Spring this year has been a particularly pretty one for the flowering trees, shrubs, and plants at Darlington House. This past weekend, with temperatures unseasonably reaching into the nineties both days, we witnessed the final flowering of the grounds, ahead of the summer's more subtle shades of green. Come have a look.
Several years ago we planted a row of six crab apple trees (Malus 'Candy Mint Sargent'), replacing a row of heritage apple trees that deer destroyed overnight one weekend. The crab apples were at their peak flowering on Saturday morning, and were covered with bees and other insects gorging themselves on their nectar.
The lilacs were in full throttle over the weekend, and by Sunday our Syringa vulgaris 'Edith Cavell' were covered with the plumpest of their wonderful, almost sickeningly sweet fragrant flowers.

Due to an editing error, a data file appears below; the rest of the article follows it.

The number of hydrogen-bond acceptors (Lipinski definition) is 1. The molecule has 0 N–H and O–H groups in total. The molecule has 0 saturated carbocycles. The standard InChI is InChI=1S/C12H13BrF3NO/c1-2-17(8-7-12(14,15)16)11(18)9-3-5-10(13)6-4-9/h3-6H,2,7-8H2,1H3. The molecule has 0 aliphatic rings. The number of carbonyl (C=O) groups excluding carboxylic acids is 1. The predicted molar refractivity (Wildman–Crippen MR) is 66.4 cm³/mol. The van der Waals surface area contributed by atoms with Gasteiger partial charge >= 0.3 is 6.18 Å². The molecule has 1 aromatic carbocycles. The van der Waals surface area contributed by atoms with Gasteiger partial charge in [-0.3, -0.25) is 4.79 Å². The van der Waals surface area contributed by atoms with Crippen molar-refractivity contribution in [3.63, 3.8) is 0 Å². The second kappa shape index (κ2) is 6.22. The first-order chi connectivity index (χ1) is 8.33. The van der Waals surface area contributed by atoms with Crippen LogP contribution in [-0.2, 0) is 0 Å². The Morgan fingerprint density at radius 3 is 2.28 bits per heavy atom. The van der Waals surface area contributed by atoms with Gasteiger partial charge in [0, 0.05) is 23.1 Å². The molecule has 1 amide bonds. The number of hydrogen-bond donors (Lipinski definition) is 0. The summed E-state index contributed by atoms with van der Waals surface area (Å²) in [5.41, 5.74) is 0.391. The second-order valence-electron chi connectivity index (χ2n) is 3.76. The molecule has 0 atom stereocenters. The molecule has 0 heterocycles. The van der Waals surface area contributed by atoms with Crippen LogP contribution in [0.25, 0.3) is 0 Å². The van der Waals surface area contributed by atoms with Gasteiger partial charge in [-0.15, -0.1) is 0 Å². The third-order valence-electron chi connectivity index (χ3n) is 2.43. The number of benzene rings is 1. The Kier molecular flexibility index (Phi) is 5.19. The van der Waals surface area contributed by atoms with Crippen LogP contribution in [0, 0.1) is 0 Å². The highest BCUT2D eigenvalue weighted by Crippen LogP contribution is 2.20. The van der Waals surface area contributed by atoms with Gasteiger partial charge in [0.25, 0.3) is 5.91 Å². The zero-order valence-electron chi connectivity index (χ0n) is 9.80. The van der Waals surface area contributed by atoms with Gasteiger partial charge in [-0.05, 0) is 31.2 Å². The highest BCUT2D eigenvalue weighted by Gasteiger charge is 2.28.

These diminutive grape hyancinth (Muscari racemosum), took over from the earlier white snow drops I showed in a previous posting. They really do smell like Grape Nehi soda.
The boxwood (Buxus) hedges on our property were particularly happy this year, and sent out a lot of healthy new growth.
The flowering crab apple (Malus sieboldii zumi 'Calocarpa') that we planted a decade ago at my cousin Joanna McQuail Reed's suggestion put on a great show this year, and was covered on Saturday morning with its pretty, palest-pink blossoms. By Sunday afternoon many of the petals had already fluttered to the ground.
This is the first year that we do not have the pleasure of an ancient flowering red bud tree that was planted on our property well before the Proctor's bought it in 1931. We lost the red bud last summer in a freak storm that destroyed half a dozen of our mature trees, and denuded whole sections of the property. We are planning on embarking on a planting program this year to re-populate the landscape.
Do you have any favorite old-fashioned trees or shrubs that you particularly like?
All photos by Boy Fenwick